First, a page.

Ridgewood, here referred to, is the great brick house behind the church and near the shore of the Lake. It is modern and elegant, surrounded by gardens, with a lawn sloping to the river. This home was built comparatively few years ago and is now out of the hands of the family. It has changed owners many times during the last few years. We imagine it stands just about where the old dock must have been. It affords a view for many miles up and down the Lake and across to the mountains on the farther shore.John "By the Lake" McLennan, esq., was the great-grandson of Farquhar McLennan and Isabella McRae, and grandson of Murdoch McLennan, who was one of the original 1802 settlers of Glengarry County, Ontario. As John wrote in his piece “GLENGARRY. Its Early Settlement and Incidents Connected Therewith” in The Glengarrian, [a precursor to the current Glengarry News] December 24, 1885:
Hugh McLennan [brother of John "By the Lake"] married Isabella, eldest daughter of Neil Stewart, third son of Ronald Stewart mentioned in a previous chapter. Hugh’s mother’s father left him a property on Loch Garry which he sold, going up the river to work in a hardware store. In the following year he secured a position as a purser on the St. Lawrence boats, and so began a connection with the traffic of the St. Lawrence which lasted all his life. Everyone travelled by steamboat between Upper and Lower Canada and his duties brought him in contact with all the important and influential men of his time: The Honourable John Hamilton of Kingston, Sir David MacPherson, Mr. Luther Holton and Sir John A. Macdonald, Cartwright and others. In 1848 he was, during winter, agent for the stage coaches. What a colourful occupation that was! Finally he went into business for himself and, in due course, married Isabella Stewart at the home of her aunt, in Bytown.
The gradual climb to prominence and wealth of this able and distinguished man would, in itself, fill a book. He and his brother, John, became interested in the Beaver Line. Hugh McLennan became President of the Board of Trade and then member of the Harbour Commission, as representative of the Board of Trade, a position he held for twenty-five years. Finally, he became Director of the Bank of Montreal in 1882 and a Governor of McGill. He died in 1899.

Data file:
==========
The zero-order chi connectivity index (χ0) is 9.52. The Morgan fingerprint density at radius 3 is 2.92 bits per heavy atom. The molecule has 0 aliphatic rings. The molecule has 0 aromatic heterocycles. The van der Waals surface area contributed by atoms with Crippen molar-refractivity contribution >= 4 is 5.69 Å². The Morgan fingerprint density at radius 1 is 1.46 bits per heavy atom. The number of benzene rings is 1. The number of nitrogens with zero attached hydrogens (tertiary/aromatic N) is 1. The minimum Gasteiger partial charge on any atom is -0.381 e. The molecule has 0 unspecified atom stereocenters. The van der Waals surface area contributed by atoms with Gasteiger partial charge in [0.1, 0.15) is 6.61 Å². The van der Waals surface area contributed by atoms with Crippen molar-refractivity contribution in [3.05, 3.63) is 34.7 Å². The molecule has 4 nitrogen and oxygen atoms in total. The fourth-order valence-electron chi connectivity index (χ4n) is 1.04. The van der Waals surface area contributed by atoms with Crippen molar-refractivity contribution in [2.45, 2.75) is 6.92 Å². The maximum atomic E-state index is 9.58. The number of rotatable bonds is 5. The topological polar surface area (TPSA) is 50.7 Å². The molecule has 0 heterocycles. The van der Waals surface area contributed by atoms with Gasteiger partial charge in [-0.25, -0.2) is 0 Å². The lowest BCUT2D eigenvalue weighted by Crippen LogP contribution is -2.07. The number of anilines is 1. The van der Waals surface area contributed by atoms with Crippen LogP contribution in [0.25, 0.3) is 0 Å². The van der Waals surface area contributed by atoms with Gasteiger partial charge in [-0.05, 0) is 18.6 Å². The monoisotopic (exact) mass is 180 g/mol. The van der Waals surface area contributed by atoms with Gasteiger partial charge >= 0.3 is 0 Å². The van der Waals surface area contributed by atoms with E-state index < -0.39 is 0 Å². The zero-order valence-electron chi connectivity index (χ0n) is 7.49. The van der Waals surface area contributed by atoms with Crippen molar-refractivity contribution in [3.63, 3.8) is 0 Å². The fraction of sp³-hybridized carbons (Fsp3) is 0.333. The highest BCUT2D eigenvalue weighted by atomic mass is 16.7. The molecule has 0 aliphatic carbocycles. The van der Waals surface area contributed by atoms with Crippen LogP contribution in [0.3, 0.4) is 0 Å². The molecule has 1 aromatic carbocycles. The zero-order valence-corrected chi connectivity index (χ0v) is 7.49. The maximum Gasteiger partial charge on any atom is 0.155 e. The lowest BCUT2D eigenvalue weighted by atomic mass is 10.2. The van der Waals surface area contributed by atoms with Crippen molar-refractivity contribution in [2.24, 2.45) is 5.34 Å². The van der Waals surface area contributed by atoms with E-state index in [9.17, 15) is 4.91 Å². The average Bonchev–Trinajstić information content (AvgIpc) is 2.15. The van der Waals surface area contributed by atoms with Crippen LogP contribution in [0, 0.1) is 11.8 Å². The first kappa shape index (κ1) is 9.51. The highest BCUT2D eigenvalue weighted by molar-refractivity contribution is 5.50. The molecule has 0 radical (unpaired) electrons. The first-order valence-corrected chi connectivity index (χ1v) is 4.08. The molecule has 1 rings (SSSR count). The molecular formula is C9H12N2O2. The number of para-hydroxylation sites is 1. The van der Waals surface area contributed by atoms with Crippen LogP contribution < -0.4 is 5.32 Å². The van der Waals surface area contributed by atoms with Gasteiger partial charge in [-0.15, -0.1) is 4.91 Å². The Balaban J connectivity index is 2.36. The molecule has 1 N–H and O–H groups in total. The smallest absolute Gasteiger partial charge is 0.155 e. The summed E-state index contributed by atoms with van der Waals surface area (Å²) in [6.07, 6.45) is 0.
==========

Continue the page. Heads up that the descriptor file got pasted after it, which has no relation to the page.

…My grandfather, Murdoch McLennan, gave up a valuable holding on the Seaforth estate, in order to keep with his friends and neighbours who were emigrating. They were 1100 souls in the vessel, and were four months at sea, encountering wintry weather on the coast of Labrador, a rough introduction to the New World. My father (John McLennan) was but thirteen years of age; he had the good fortune to have been at school up to that time. At the call to arms in 1812 he enlisted in the Militia, with the appointment of sergeant. He was with the company in the march across the ice and the taking of Ogdensburgh, and became Lietenant and Quartermaster at the close of the campaign. After the war, he taught for several years the school at Williamstown, which continues as a High School under the present system. In 1823, he retired to “hew out” a farm in the woods of Lancaster, and was at the same time appointed to the Commission of the Peace. He commanded a company for frontier duty in 1838-39 and died in 1866.Of the few dozen McLennan/MacLennan strains I've seen throughout the two counties, this one has easily the most stories I've found, ranging around the world, and oddly, is one of the few that I haven't really found any descendants of. Where did they all go? Certainly, the name married out in a number of places, making descendants harder to track, as well as the fact that some ended up in Boston and other places, increasing the difficulty of researches. Considering they had such status but a century ago, written about almost weekly in The Glengarry News, of garden parties at their Ridgewood Estate, travels and other activities, how could they have disappeared so completely?